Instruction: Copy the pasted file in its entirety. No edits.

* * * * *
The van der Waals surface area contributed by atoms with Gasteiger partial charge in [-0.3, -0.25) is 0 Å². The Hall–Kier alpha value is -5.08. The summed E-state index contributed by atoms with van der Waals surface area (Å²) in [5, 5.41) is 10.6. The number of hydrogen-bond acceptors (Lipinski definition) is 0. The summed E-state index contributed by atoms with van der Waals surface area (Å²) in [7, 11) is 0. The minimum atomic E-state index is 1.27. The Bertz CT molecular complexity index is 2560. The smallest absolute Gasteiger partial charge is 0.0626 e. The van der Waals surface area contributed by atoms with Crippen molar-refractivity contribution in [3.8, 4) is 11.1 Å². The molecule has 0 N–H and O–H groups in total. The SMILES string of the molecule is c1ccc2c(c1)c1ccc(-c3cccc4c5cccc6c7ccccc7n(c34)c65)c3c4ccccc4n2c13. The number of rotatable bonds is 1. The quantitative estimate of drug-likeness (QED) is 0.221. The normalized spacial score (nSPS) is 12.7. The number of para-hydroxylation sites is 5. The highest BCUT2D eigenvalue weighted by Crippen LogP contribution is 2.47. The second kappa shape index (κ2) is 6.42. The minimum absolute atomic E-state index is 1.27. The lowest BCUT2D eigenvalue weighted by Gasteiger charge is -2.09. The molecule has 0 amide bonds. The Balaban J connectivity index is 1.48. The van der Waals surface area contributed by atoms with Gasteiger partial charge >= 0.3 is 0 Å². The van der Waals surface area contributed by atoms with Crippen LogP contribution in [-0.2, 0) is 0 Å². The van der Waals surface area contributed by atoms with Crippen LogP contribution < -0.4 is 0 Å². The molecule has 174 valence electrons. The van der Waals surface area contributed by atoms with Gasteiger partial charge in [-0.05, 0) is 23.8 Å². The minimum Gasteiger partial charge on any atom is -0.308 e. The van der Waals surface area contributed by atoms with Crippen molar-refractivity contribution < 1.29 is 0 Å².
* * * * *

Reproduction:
The van der Waals surface area contributed by atoms with Gasteiger partial charge in [-0.3, -0.25) is 0 Å². The Hall–Kier alpha value is -5.08. The summed E-state index contributed by atoms with van der Waals surface area (Å²) in [5, 5.41) is 10.6. The number of hydrogen-bond acceptors (Lipinski definition) is 0. The summed E-state index contributed by atoms with van der Waals surface area (Å²) in [7, 11) is 0. The minimum atomic E-state index is 1.27. The Bertz CT molecular complexity index is 2560. The smallest absolute Gasteiger partial charge is 0.0626 e. The van der Waals surface area contributed by atoms with Crippen molar-refractivity contribution in [3.8, 4) is 11.1 Å². The molecule has 0 N–H and O–H groups in total. The SMILES string of the molecule is c1ccc2c(c1)c1ccc(-c3cccc4c5cccc6c7ccccc7n(c34)c65)c3c4ccccc4n2c13. The number of rotatable bonds is 1. The quantitative estimate of drug-likeness (QED) is 0.221. The normalized spacial score (nSPS) is 12.7. The number of para-hydroxylation sites is 5. The highest BCUT2D eigenvalue weighted by Crippen LogP contribution is 2.47. The second kappa shape index (κ2) is 6.42. The minimum absolute atomic E-state index is 1.27. The lowest BCUT2D eigenvalue weighted by Gasteiger charge is -2.09. The molecule has 0 amide bonds. The Balaban J connectivity index is 1.48. The van der Waals surface area contributed by atoms with Gasteiger partial charge >= 0.3 is 0 Å². The van der Waals surface area contributed by atoms with Crippen LogP contribution in [-0.2, 0) is 0 Å². The van der Waals surface area contributed by atoms with Crippen LogP contribution < -0.4 is 0 Å². The molecule has 174 valence electrons. The van der Waals surface area contributed by atoms with Gasteiger partial charge in [-0.05, 0) is 23.8 Å². The minimum Gasteiger partial charge on any atom is -0.308 e. The van der Waals surface area contributed by atoms with Crippen molar-refractivity contribution < 1.29 is 0 Å².